Jim Morrison was born on December 8, 1943 in Melbourne, Florida. His father was a U.S. Naval Officer who fought in World War II. Jim eventually became so estranged from his parents that he would later claim that they were dead. Not much is known about his early years, although he claimed in interviews that he began writing poetry in sixth grade and filled his notebooks with writings throughout high school.
Jim moved to Los Angeles in the early 1960s, where he enrolled himself in the film program at UCLA. He read books constantly and told friends that he planned to model his life based on the hedonistic French poet Rimbaud. In 1965, after Jim graduated from UCLA, he drifted into the hippie scene at Venice Beach, taking drugs (LSD was his favorite), sleeping under the boardwalk, and writing poems. One day at the beach, Jim ran into Ray Manzarek, a former classmate from UCLA who was a keyboardist in a struggling rock band. When Jim showed Ray some of his poems, he insisted to Jim that they should put together a band for him to sing his poems. Ray and Jim recruited Robbie Krieger as a guitarist and John Densomore at the drummer and began calling themselves the Doors.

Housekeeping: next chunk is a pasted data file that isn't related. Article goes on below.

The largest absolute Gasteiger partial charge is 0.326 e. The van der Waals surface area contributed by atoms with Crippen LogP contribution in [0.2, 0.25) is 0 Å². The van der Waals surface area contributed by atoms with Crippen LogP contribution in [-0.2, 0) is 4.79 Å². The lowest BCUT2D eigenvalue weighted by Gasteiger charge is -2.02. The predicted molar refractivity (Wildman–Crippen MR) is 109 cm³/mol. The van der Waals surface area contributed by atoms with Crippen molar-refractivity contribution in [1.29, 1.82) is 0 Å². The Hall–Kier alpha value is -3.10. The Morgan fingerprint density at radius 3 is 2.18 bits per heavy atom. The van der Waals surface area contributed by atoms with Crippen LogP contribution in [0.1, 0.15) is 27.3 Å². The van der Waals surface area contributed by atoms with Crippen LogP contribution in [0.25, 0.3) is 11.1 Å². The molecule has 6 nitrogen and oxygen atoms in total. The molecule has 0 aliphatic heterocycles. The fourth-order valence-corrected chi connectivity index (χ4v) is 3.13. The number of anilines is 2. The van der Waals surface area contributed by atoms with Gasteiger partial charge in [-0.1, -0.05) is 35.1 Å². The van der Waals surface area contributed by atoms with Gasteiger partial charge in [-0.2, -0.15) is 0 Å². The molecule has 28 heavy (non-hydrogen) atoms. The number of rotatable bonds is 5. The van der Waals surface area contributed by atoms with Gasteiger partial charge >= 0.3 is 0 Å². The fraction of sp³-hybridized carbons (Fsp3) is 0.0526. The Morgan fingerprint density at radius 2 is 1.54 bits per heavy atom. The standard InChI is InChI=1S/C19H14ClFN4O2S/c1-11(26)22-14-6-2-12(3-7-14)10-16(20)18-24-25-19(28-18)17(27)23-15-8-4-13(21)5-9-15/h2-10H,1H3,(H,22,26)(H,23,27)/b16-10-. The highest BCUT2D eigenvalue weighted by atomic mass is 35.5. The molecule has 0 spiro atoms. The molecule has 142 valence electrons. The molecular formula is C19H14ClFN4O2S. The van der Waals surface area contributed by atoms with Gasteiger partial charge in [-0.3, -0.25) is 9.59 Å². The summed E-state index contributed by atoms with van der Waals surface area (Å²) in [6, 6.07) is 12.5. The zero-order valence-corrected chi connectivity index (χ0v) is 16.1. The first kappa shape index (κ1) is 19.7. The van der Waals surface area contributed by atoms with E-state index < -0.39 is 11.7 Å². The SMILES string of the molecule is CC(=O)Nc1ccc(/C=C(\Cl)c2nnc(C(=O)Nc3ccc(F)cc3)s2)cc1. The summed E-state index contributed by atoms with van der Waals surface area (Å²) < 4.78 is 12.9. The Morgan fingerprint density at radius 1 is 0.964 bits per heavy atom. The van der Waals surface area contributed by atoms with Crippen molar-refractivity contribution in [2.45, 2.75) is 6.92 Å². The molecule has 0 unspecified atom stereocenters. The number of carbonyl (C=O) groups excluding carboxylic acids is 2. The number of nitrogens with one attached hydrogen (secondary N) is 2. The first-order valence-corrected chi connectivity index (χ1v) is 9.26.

In January 1967 the first album "The Doors" was released and immediately received universal acclaim. The song "Light My Fire" became the group's first hit single and projected them to number one on the top music charts. In 1968, the group made the top charts again with their album "Waiting for the Sun".
On July 3, 1971, Jim Morrison was found dead in his bathtub in his apartment in Paris at the age of 27. The local police listed the cause of death as a heart attack, although most assume that the heart attack was alcohol, even drug related. News of his death was withheld for nearly a week, which fueled rumors that he faked his death.